Mohicans is the first game of the Small Wars series.
Covering the French and Indian War of the mid-18th century,
it is based on a popular 1983 Canadian boardgame called Mohawk.
Single player vs the AI, or two-players multiplayer.
Games normally take less than an hour.
Support game controllers for couch gaming.
Playable on a monitor, TV or Steam Deck.
Playable locally and online.
What is Small Wars?
Desperate battles against the odds. Crack teams of irregulars using innovative tactics against a much larger, better-resourced but ponderous foe. Each side exploiting the weaknesses of the other, while time runs out. This is asymmetric warfare, better known as ‘Small Wars’.
The ‘Small Wars’ series of video games presents asymmetric warfare in a fast-paced, turn-based strategic conflict. Each game is based on an historical conflict in which one side has regular forces with superior firepower and resources, but is vulnerable to the mobility, flexibility and speed of the irregular forces of its opponent.
“You have the watches,
but we have the time…”
– Taliban Commander,
to NATO leadership
Small Wars games feature single player vs the AI, or two-player multiplayer, both locally and online. Each game has a simple, easy-to-use interface, and all games support game controllers for couch gaming on your monitor, TV or Steam Deck. Games normally take less than an hour to complete.
Each game has a strategic level, where forces are deployed, territory conquered, and supply lines secured or disrupted. It also has a tactical level for resolving battles in varied terrain. Finally, it has a diplomatic element in which allies are recruited or lost, or one side gains advantages over the other.
To win the game, the regular forces must secure a set of objectives by a certain date ; all the irregulars have to do to win is to stop them. The irregulars are much weaker, but time is on their side.
The Small Wars game series will cover a number of historical conflicts, including the French and Indian War (the subject of the first game in the series, Small Wars: Mohicans), the Napoleon-era Peninsular War in Spain, the Philippine-American war, the Vietnam War, the Soviet-Afghanistan war, among others.
Small Wars is developed by Foible Games, and published by Compagnie des Stratèges Numériques, both from Canada.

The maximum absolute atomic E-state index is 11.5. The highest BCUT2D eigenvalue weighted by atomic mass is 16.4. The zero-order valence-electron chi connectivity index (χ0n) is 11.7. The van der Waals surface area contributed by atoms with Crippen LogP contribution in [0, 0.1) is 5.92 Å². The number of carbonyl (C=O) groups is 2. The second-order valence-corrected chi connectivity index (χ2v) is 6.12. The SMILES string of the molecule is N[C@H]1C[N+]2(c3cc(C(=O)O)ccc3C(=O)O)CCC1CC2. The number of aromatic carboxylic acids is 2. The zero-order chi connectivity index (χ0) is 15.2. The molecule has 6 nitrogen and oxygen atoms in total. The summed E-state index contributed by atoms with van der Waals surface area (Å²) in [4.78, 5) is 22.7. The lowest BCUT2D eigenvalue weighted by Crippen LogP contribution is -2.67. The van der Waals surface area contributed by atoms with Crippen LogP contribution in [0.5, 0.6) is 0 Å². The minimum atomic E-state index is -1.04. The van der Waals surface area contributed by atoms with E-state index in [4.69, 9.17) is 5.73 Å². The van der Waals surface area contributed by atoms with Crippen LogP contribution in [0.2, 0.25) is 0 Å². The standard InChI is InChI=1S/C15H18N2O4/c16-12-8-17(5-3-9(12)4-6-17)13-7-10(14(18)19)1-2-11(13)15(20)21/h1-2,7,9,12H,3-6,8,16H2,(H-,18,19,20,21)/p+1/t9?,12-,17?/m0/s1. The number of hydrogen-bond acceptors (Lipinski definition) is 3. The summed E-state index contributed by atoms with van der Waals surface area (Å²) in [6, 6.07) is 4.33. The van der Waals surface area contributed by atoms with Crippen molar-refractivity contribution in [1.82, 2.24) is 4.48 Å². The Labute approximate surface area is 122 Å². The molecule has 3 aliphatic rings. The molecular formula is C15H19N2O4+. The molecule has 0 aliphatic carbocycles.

Small Wars : Mohicans
Mohicans is the first game of the Small Wars series. Covering the French and Indian War of the mid-18th century, it is based on a popular 1983 Canadian boardgame called Mohawk. Mohicans starts in 1754 and continues to 1760, which historically was the year after the conquest of Quebec by British forces (a founding event in the creation of modern Canada).
In Mohicans, the powerful regular forces of Britain fight for control of northeastern North America against the mixed regular and irregular forces of the French and their Indigenous allies. The forces of both sides are bolstered by local militia units and other irregular forces, such as the famous French Courriers de Bois and the British Rangers, and the arrival each year of more regular reinforcements from Europe.
While the British have the edge in firepower, the French have better mobility and their Indigenous allies can make effective use of terrain, particularly the massive forests that covered eastern North America at the time. The British are also more vulnerable to having their supply lines cut off.
Both sides seek to curry favour with the powerful but neutral Iroquois Confederacy, as an alliance with them is an enormous strategic advantage. With each major victory on the battlefield, one of the six tribes of the Iroquois will offer its support to the winning side. Get the support of all six tribes, and the Iroquois will join the fight.
To win the game, the British must hold three of the French cities and towns of Louisbourg, Frontenac, Duquesne, Montreal and Quebec (and at least one must be Montreal or Quebec). If they don’t do this by 1760, the French win by default.
The French can also win by holding the British cities of Albany and either New York, Boston or Philadelphia. This will be a tall order for the French but they can take comfort in the fact that the British, like NATO 250 years later have the watches, but the French have the time…